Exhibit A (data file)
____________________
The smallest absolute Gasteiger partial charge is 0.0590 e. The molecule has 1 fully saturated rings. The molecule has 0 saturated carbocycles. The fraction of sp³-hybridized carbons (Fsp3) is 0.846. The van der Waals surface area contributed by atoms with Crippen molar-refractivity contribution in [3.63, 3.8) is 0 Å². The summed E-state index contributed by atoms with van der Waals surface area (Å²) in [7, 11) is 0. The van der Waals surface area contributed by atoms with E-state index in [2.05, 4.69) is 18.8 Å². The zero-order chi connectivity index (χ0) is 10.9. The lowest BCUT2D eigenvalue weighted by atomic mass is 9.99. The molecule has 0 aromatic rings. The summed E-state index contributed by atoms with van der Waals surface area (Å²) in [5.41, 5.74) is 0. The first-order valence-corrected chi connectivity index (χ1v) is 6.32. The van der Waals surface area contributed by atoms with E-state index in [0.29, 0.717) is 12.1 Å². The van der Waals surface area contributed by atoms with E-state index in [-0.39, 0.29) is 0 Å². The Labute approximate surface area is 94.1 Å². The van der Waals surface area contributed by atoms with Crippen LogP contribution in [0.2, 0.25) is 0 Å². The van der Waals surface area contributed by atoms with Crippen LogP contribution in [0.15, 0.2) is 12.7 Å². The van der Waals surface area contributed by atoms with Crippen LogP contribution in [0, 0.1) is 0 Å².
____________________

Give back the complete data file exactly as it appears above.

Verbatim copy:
The smallest absolute Gasteiger partial charge is 0.0590 e. The molecule has 1 fully saturated rings. The molecule has 0 saturated carbocycles. The fraction of sp³-hybridized carbons (Fsp3) is 0.846. The van der Waals surface area contributed by atoms with Crippen molar-refractivity contribution in [3.63, 3.8) is 0 Å². The summed E-state index contributed by atoms with van der Waals surface area (Å²) in [7, 11) is 0. The van der Waals surface area contributed by atoms with E-state index in [2.05, 4.69) is 18.8 Å². The zero-order chi connectivity index (χ0) is 10.9. The lowest BCUT2D eigenvalue weighted by atomic mass is 9.99. The molecule has 0 aromatic rings. The summed E-state index contributed by atoms with van der Waals surface area (Å²) in [5.41, 5.74) is 0. The first-order valence-corrected chi connectivity index (χ1v) is 6.32. The van der Waals surface area contributed by atoms with E-state index in [0.29, 0.717) is 12.1 Å². The van der Waals surface area contributed by atoms with E-state index in [-0.39, 0.29) is 0 Å². The Labute approximate surface area is 94.1 Å². The van der Waals surface area contributed by atoms with Crippen LogP contribution in [0.2, 0.25) is 0 Å². The van der Waals surface area contributed by atoms with Crippen LogP contribution in [0.15, 0.2) is 12.7 Å². The van der Waals surface area contributed by atoms with Crippen LogP contribution in [0, 0.1) is 0 Å².